Say what? Black Lives Matter-related causes have reportedly raked in $10.6 billion since Floyd’s death

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This editorial is brought to you by a former chief of police and current staff writer for Law Enforcement Today.

CHICAGO, IL- When George Floyd died in Minneapolis in May, no group took advantage of it more than Black Lives Matter.

According to The Economist, donations to Black Lives Matter and related causes have topped over $10.6 billion since May. That’s 10 followed by nine zeroes.

In other words, that’s a ton of money. That would pay for a lot of inner-city minority children to go to private or charter schools and get a real education. Doubt that will happen. 

 

So, what are they doing with all that cash? Well before Floyd’s death, according to YahNe’ Ndgo, an activist with the Philadelphia chapter of Black Lives Matter said the national group had become a “shambles.”

The group bragged that they had a grassroots, decentralized, leaderless structure. However, that led to the group being “messy, bureaucratic, slow-moving and ineffective.”

One of the founders of the Black Lives Matter group, Marxist-leaning Patrisse Cullors blamed the movement’s “half-drawn blueprints and road maps that led to untenable ends,” along with a lack of funds and vision.

Cullors wrote in September that black people had “paid dearly” for those shortcomings, while acknowledging that better focus and organization.

In fact, according to a website called “Information Liberation,” Black Lives Matter related causes have raked in nearly as much money in the past seven months as Amazon’s total profits for all of last year—a year in which Amazon broke records for profits.

What are they going to do with all this money, much of it gained by shaking down businesses under so-called “racial justice” and basically shaming them into donating?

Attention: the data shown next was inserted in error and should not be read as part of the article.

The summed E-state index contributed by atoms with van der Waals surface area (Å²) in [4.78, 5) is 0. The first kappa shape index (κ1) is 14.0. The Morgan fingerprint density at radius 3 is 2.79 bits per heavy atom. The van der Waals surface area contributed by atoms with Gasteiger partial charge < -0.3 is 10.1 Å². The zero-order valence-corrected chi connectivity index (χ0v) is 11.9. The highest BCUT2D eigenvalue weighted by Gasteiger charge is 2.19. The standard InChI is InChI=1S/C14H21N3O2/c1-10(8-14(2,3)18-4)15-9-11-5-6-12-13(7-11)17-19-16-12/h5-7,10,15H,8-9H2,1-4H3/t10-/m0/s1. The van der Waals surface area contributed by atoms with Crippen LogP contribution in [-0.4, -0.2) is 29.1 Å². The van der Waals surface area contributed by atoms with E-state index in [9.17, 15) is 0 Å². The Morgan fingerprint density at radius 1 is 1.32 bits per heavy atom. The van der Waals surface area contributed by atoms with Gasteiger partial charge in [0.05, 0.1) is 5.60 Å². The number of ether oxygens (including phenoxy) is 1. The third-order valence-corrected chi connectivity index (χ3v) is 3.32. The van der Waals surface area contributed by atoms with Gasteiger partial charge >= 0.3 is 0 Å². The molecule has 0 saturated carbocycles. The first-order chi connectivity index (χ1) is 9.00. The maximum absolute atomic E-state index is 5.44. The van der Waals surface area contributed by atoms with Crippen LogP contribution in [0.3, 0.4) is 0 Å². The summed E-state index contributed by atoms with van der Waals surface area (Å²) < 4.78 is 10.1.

Well for one, the group is planning on starting a bank. They have already started to donate money to “gay rights” groups, despite the fact that a majority of blacks remain opposed to matters such as gay marriage, according to the website.

Two of the three women that run Black Lives Matter are self-described “queer lesbians,” and the group’s official website states a goal to “foster a queer-affirming network” with the “intention of freeing ourselves from the tight grip of heteronormative thinking.”

Whatever that is.

Prior to the influx of cash, some BLM groups were on the verge of collapse. In one case, a group called Unicorn Riot, which is a non-profit, left-leaning media group had only about $8,000 in the bank prior to the Floyd incident.

Once the online donations began to pour into BLM and affiliated groups, their account increased to nearly $650,000, The Economist reported.

Donations came in not only from the United states, but from countries in Europe, as well as Japan and Brazil. Within a month of the protests [riots], the national network started to offer a round of $6.5 million in grants to city chapters, gay rights groups and others.